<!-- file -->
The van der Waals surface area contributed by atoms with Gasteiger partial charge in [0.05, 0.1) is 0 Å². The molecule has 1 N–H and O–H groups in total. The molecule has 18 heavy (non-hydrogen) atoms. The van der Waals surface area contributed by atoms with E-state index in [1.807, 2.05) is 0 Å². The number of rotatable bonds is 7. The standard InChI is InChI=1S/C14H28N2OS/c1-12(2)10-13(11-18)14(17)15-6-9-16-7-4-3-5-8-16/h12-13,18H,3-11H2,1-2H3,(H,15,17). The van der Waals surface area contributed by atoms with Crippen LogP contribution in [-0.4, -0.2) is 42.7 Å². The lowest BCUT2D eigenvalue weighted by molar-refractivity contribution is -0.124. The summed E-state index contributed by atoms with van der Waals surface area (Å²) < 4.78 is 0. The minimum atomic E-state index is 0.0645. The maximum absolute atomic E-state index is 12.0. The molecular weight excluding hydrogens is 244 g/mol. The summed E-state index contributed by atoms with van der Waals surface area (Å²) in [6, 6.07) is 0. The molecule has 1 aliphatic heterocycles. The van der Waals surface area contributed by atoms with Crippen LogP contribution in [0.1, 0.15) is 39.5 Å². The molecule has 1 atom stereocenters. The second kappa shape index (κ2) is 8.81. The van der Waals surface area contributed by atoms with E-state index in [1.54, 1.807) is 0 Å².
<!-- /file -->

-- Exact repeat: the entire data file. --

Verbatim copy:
The van der Waals surface area contributed by atoms with Gasteiger partial charge in [0.05, 0.1) is 0 Å². The molecule has 1 N–H and O–H groups in total. The molecule has 18 heavy (non-hydrogen) atoms. The van der Waals surface area contributed by atoms with E-state index in [1.807, 2.05) is 0 Å². The number of rotatable bonds is 7. The standard InChI is InChI=1S/C14H28N2OS/c1-12(2)10-13(11-18)14(17)15-6-9-16-7-4-3-5-8-16/h12-13,18H,3-11H2,1-2H3,(H,15,17). The van der Waals surface area contributed by atoms with Crippen LogP contribution in [-0.4, -0.2) is 42.7 Å². The lowest BCUT2D eigenvalue weighted by molar-refractivity contribution is -0.124. The summed E-state index contributed by atoms with van der Waals surface area (Å²) < 4.78 is 0. The minimum atomic E-state index is 0.0645. The maximum absolute atomic E-state index is 12.0. The molecular weight excluding hydrogens is 244 g/mol. The summed E-state index contributed by atoms with van der Waals surface area (Å²) in [6, 6.07) is 0. The molecule has 1 aliphatic heterocycles. The van der Waals surface area contributed by atoms with Crippen LogP contribution in [0.1, 0.15) is 39.5 Å². The molecule has 1 atom stereocenters. The second kappa shape index (κ2) is 8.81. The van der Waals surface area contributed by atoms with E-state index in [1.54, 1.807) is 0 Å².